Over the two days, which ran from 10am – 5pm, I learned how to draw out a master block of a front, a back and a set in sleeve to my measurements.

This master block, which has the three components all drawn onto one large piece of dressmaking paper, will always stay intact. Any “new patterns” which have changes, such as a different neck and perhaps pockets; slimmer sleeves etc, will be traced from the block onto more dressmaking paper, and the alterations will be made on the new pattern. Those pattern pieces can then be stored in a fresh envelope and the new pattern can be named! A little sketch or a photograph of the final garment can be stuck to the front of the envelope. I hope I am going to have fun this coming year!!

There were four of us on the course, (there is room for a maximum of 6 students for this particular course) and we were all creating very different basic blocks.

Mine was an “easy fit Jersey block”. I had taken three favourite items of clothing that I love, and suit me, and the block I created can be used for all three. My jacket wasn’t going to be made in Jersey, but as it wasn’t a “fitted jacket”, it still comes under this heading.

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Jules was a wonderfully calm, very experienced and delightful tutor, and she just moved seamlessly (no pun intended) between us, even though we were all working on totally different items! I was measured by Jules, and recorded all my measurements on a chart. About four further measurements were taken from a “standard measurement chart”, and I added those to my list. Then I drew out my basic block for a jacket front; sleeve and back. This was a  very mathematical process, aided by a calculator and a list of instructions relating to my personal measurements. I had never done anything like it before, so had to concentrate hard. Jules was always there to help us if we weren’t sure at any stage.

From my basic block I traced off the three patterns pieces and added seam allowances everywhere, other than the neck line. This meant that we could clearly see where the neck line would actually sit. I cut everything out, pinned the paper patterns to calico and make a toile of an edge to edge, hip length jacket. For those who don’t dress make, a toile is a practice piece to check the fit. I was pleased with it! I didn’t need to make any adjustments, so then I learned how to draw the facings onto the draft pattern

I  drew out my final draft pattern pieces, individual facing patterns and am now ready  to place them straight onto a chosen fabric choice, cut out and make up!.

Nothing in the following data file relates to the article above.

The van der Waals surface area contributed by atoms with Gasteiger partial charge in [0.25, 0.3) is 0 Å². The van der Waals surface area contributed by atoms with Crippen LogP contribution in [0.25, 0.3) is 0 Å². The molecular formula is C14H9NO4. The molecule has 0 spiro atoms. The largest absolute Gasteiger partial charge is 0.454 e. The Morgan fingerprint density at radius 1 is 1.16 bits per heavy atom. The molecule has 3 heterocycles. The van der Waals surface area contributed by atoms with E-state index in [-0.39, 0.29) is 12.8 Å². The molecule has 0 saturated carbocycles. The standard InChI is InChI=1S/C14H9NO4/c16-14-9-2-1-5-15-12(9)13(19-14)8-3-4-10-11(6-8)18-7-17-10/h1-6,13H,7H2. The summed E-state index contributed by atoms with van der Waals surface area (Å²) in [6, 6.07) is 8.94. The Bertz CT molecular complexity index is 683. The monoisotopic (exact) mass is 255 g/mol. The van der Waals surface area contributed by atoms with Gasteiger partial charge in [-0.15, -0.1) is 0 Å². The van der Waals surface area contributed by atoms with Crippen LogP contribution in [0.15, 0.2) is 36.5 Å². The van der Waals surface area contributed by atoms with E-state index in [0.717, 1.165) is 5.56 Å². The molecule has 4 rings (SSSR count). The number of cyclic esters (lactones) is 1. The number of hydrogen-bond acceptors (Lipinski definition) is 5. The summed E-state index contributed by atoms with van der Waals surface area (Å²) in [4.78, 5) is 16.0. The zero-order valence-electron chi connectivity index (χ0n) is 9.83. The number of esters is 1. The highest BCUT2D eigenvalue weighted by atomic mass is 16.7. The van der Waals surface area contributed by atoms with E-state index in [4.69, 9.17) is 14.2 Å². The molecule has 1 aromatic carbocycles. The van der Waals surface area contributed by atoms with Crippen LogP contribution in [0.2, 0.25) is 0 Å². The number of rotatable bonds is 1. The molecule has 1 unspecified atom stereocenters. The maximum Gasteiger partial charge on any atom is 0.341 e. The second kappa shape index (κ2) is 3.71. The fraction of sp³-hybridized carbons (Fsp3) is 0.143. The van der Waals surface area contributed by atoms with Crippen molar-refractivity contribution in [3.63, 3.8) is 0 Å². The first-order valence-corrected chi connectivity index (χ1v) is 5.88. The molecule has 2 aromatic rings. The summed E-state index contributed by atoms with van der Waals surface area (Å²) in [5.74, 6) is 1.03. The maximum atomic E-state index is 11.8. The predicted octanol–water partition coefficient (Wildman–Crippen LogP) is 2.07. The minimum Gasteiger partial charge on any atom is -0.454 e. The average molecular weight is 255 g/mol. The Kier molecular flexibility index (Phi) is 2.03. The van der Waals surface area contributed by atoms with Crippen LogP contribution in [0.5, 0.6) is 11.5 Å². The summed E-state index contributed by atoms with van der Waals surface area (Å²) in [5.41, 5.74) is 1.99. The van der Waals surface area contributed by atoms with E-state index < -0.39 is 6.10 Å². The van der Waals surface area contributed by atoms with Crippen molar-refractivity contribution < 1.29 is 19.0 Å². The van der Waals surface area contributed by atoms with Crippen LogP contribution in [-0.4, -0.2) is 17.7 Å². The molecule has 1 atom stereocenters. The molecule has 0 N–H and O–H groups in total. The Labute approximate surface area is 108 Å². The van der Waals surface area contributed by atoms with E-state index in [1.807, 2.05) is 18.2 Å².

I learned how to make a cowl neck, and made a paper pattern for that, and also made a calico sample of an internal pocket with an external placket. What a weekend! A terrific workshop; combined with a lovely evening/night, in between the two days, with good friends in Gloucestershire.

In the middle of August, I had the pleasure of meeting with a  group of friends and was able to catch up with what has been going on behind the scenes! It was particularly lovely for me to see Julia Chappell as we hadn’t seen each other for several years. Julia and her daughter Vicky, are both talented and experienced in the textile world, and they are extending their business in a fresh new way as you can read below:

“Chappell&Co’s quilted cushion cover kits takes the pain out of patchwork piecing!

No Patience for Piecing?


Here is a photo showing the contents of a kit.

Each kit has a faux printed patchwork cover, which when quilted actually looks pieced! At £26.50 for the full kit, it would make a great Christmas gift for a friend (or just for you).This kit is for a cushion with a white background.

Below is a made up cushion with an alternative coloured background but in the same design.but in


Julia had brought along a finished cushion to show us. The quality of the linen and the reproduction of the indigo colours were first class. When she produced the cushion, none of us realised that it hadn’t been pieced! She briefly told us the story of the very long, complicated process that they had been through in order to obtain not only the high standard of printing, but also the quality of inks that they finally managed to achieve. More information about the products is available by clicking on the link  I wish them every success.

More details can be read by clicking on the link to their Etsy shop:


Happy stitching to you all over the next few weeks!